The Santa Ana Region, although the smallest in the State, is one of the most densely populated. The variety of local water resources is impressive: pristine mountain lakes and streams, lowland reservoirs filled with imported water, inland streams made up of reclaimed wastewater or nuisance water and runoff, critically important coastal wetlands, and the Pacific Ocean, with its broad, sandy beaches. Both the reason for development and the source of the problems has been the large population increase. Of the 448 river miles assessed, 109 miles are impaired by nutrients, pesticides, metals and/or pathogens, originating from agriculture, urban areas, and wastewater discharges. The Regional Water Board is focusing its efforts on preventing further degradation where it exists and developing management strategies to improve the quality of the impaired water bodies.

About a quarter of the total river and stream miles are considered impaired. The majority of the river miles are good with a small amount of intermediate river miles. Water quality impairment resulting from municipal and stormdrain sources make up approximately two-thirds of the impaired river miles and agricultural type impairments make up the remaining third of the impaired river miles.

For more information on the Santa Ana Regional Water Board, visit www.waterboards.ca.gov/santaana.

The San Diego Region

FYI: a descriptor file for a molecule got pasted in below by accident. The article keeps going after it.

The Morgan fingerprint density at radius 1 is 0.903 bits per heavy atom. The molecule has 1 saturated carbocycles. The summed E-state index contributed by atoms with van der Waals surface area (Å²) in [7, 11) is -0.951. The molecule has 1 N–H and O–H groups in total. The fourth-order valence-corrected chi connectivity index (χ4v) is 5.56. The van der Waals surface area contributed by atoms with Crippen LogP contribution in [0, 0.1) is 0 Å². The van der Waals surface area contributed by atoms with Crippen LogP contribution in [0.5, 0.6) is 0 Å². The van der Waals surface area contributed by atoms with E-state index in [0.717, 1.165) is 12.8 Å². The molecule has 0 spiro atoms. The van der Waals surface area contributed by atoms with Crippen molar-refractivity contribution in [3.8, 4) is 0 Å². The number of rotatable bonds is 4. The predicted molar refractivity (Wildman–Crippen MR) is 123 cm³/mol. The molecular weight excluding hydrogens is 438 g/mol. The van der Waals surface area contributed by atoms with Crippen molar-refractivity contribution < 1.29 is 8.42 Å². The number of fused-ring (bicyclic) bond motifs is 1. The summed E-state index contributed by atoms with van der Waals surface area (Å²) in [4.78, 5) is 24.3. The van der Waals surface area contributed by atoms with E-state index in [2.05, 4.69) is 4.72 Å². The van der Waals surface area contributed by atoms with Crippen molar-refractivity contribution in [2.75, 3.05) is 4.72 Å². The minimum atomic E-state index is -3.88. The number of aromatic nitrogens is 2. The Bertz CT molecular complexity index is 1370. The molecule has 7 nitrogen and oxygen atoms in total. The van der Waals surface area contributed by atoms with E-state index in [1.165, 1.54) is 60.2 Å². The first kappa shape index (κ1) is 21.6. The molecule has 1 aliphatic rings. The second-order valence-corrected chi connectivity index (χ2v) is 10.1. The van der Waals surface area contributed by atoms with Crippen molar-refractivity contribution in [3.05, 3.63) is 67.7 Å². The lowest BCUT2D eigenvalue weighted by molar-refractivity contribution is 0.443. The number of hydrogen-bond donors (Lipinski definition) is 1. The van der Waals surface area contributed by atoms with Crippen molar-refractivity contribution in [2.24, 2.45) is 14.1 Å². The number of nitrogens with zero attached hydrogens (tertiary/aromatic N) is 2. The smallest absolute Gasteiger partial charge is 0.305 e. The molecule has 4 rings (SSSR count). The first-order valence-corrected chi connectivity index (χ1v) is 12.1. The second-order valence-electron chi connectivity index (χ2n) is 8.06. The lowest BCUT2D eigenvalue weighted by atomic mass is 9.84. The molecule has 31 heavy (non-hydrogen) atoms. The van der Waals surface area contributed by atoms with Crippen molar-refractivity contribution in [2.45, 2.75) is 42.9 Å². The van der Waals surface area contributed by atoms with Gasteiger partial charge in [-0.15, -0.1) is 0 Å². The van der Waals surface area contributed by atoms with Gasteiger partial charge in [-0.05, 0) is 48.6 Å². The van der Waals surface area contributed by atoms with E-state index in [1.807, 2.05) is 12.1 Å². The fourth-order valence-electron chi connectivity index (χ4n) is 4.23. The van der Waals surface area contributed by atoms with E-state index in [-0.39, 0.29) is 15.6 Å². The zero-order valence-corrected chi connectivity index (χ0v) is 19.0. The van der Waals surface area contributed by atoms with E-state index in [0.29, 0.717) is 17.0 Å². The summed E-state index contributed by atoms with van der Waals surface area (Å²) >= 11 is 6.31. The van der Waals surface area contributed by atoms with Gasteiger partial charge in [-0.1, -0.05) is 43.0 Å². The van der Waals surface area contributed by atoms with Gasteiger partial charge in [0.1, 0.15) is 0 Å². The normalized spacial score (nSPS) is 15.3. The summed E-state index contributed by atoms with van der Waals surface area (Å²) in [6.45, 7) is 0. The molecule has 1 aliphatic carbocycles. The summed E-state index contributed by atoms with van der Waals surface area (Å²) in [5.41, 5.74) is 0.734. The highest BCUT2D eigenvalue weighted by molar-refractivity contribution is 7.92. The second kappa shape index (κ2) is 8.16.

The San Diego Region is characterized by a semi-arid climate, with historically ephemeral inland surface waters. Urbanization of this region, coupled with increasing amounts of imported water is leading to changes in the characteristics of many of the region's streams. Increasing water use is producing an increase in dry weather runoff to the streams. Active management programs need to be designed to maximize the water resource benefits of the increased dry weather runoff, while minimizing all potential detrimental effects.

Only a small percentage of the river and stream miles are considered impaired. The remaining river miles are divided roughly equally into good, intermediate and unknown water quality. The sources of impairment are typically urban (stormdrains and industrial). A small proportion of impairments are considered to be the result of agricultural practices.

For more information on the San Diego Regional Water Board, visit www.waterboards.ca.gov/sandiego.


( Updated 11/17/08 )